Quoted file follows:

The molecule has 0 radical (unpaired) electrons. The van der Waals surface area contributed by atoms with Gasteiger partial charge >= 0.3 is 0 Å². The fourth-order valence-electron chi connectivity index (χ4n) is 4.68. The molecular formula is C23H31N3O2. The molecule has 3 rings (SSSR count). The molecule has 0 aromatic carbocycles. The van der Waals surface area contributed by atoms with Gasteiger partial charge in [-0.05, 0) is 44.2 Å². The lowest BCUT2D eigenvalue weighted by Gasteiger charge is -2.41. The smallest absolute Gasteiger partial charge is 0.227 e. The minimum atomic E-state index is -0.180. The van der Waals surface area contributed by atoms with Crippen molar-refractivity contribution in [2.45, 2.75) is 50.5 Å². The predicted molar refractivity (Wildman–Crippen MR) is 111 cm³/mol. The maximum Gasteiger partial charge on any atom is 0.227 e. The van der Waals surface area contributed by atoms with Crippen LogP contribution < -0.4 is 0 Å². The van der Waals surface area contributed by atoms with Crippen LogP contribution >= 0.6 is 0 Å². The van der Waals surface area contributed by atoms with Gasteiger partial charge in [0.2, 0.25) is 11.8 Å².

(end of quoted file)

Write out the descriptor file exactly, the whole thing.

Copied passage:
The molecule has 0 radical (unpaired) electrons. The van der Waals surface area contributed by atoms with Gasteiger partial charge >= 0.3 is 0 Å². The fourth-order valence-electron chi connectivity index (χ4n) is 4.68. The molecular formula is C23H31N3O2. The molecule has 3 rings (SSSR count). The molecule has 0 aromatic carbocycles. The van der Waals surface area contributed by atoms with Gasteiger partial charge in [-0.05, 0) is 44.2 Å². The lowest BCUT2D eigenvalue weighted by Gasteiger charge is -2.41. The smallest absolute Gasteiger partial charge is 0.227 e. The minimum atomic E-state index is -0.180. The van der Waals surface area contributed by atoms with Crippen molar-refractivity contribution in [2.45, 2.75) is 50.5 Å². The predicted molar refractivity (Wildman–Crippen MR) is 111 cm³/mol. The maximum Gasteiger partial charge on any atom is 0.227 e. The van der Waals surface area contributed by atoms with Crippen LogP contribution < -0.4 is 0 Å². The van der Waals surface area contributed by atoms with Crippen LogP contribution >= 0.6 is 0 Å². The van der Waals surface area contributed by atoms with Gasteiger partial charge in [0.2, 0.25) is 11.8 Å².